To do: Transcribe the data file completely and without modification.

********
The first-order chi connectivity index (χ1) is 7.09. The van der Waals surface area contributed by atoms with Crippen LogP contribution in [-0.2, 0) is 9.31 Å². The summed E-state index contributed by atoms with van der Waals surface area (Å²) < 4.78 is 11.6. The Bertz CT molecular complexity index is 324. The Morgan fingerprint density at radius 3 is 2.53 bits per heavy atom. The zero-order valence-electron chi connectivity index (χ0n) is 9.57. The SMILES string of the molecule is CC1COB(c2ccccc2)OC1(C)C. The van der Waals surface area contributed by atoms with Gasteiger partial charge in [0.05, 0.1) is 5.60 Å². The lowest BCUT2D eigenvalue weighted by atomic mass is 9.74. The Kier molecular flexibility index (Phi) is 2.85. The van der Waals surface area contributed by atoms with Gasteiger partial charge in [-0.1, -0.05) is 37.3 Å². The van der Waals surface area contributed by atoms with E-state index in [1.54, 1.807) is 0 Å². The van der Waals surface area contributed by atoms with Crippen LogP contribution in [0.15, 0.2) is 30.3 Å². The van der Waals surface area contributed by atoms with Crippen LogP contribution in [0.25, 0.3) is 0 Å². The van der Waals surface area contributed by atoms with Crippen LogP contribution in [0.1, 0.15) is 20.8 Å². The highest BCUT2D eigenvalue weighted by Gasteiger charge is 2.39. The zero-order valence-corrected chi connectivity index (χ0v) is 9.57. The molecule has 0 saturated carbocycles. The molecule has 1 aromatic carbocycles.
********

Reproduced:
The first-order chi connectivity index (χ1) is 7.09. The van der Waals surface area contributed by atoms with Crippen LogP contribution in [-0.2, 0) is 9.31 Å². The summed E-state index contributed by atoms with van der Waals surface area (Å²) < 4.78 is 11.6. The Bertz CT molecular complexity index is 324. The Morgan fingerprint density at radius 3 is 2.53 bits per heavy atom. The zero-order valence-electron chi connectivity index (χ0n) is 9.57. The SMILES string of the molecule is CC1COB(c2ccccc2)OC1(C)C. The van der Waals surface area contributed by atoms with Gasteiger partial charge in [0.05, 0.1) is 5.60 Å². The lowest BCUT2D eigenvalue weighted by atomic mass is 9.74. The Kier molecular flexibility index (Phi) is 2.85. The van der Waals surface area contributed by atoms with Gasteiger partial charge in [-0.1, -0.05) is 37.3 Å². The van der Waals surface area contributed by atoms with E-state index in [1.54, 1.807) is 0 Å². The van der Waals surface area contributed by atoms with Crippen LogP contribution in [0.15, 0.2) is 30.3 Å². The van der Waals surface area contributed by atoms with Crippen LogP contribution in [0.25, 0.3) is 0 Å². The van der Waals surface area contributed by atoms with Crippen LogP contribution in [0.1, 0.15) is 20.8 Å². The highest BCUT2D eigenvalue weighted by Gasteiger charge is 2.39. The zero-order valence-corrected chi connectivity index (χ0v) is 9.57. The molecule has 0 saturated carbocycles. The molecule has 1 aromatic carbocycles.